Council awards raise to park director
The Fairfield City Council met Monday and voted to give one employee a bonus and another a raise.
Both recommendations came from the Ways and Means Committee. The bonus went to city clerk Joy Messer for the additional responsibilities she has shouldered since former city administrator Kevin Flanagan resigned in April. The council voted unanimously to give Messer a bonus of $600 per month during the time there is no city administrator.
The council approved a $5,000 raise for park and recreation director Derik Wulfekuhle, bringing his salary to $57,371. Councilor John Revolinski, who is also chairman of the ways and means committee, recommended the council award the raise to bring Wulfekuhle’s salary close to that of other department heads.
Other members of the ways and means committee said the council would be able to give Wulfekuhle the raise without increasing his department’s budget because Wulfekuhle was able to find savings in this fiscal year’s budget. They also mentioned Wulfekuhle had received offers from his hometown’s park and rec department, and the committee members did not want to lose him.
Councilor Tony Hammes said he wanted to consider the raise during the council’s typical budget-approval process in February.
Councilor Daryn Hamilton said the council has approved salary increases outside of the normal budgetary process before, provided the department heads stayed within their annual budget.
Councilor Jessica Ledger-Kalen remarked, “We want to be more equitable and we want to reward an employee who has done a lot for the city.”
The council voted 6-1 to give Wulfekuhle a raise. Hammes voted against the motion, while Revolinski, Hamilton, Ledger-Kalen, Martha Rasmussen, Doug Flournoy and Michael Halley voted in favor of it.
In other news, the council voted 7-0 to approve a memorandum of understanding about the construction of the skate park in O.B. Nelson Park. The memo states the new skate park will be 4,500 square feet, slightly smaller than the 5,000 square feet originally planned. The memorandum of understanding is between the city, which will maintain the park after it’s built, the donor contributing money to the project, and the contractor hired by the city to build the skate park, Spohn Ranch of Los Angeles, California.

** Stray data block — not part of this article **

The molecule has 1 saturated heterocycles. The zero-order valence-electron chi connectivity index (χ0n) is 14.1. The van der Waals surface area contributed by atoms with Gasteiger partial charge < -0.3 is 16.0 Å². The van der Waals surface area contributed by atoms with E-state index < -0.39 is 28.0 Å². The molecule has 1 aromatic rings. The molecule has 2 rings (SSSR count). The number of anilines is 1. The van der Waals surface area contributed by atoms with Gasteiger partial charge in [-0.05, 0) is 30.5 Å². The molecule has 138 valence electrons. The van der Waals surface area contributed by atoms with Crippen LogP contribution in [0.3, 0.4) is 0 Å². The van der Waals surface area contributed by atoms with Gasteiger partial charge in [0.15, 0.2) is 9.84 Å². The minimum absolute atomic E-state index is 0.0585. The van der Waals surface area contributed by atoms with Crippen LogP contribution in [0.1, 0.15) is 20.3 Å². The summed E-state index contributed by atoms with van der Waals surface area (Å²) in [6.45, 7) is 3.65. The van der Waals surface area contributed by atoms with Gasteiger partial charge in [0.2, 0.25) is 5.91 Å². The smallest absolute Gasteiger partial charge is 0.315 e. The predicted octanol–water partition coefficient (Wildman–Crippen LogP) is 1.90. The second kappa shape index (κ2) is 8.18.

An anonymous donor has agreed to give $160,000 toward the project, which will pay for the skate park to be located where the sand volleyball court is now.
A representative of Spohn Ranch said this spring that the company is planning to build the skate park this summer and have it open to the public by late September or October. Once it’s done, the company will hold a grand opening featuring demonstrations from amateur and professional skateboarders.
During the public comment portion of the meeting, George Gallagher asked the city to reimburse him because he was charged for a full membership at the Roosevelt Community Recreation Center when he initially signed up for just a pool/spa membership, while money from a government agency was going to come in to pay for his full membership. The checks did not come through, although Gallagher said he was not aware of that, and he was charged for a full membership. The council did not reimburse Gallagher for his full membership.
Herb Wells told the council about properties in the 700 block of West Fillmore Avenue that are neglected for long periods of time and make the neighborhood look bad. Fairfield Fire Chief and code enforcement officer Scott Vaughan said he would look into the matter. He told the council that delinquent property owners receive one written warning per year from the city for all properties. After that, the city fixes the nuisance on the property and bills the property owner.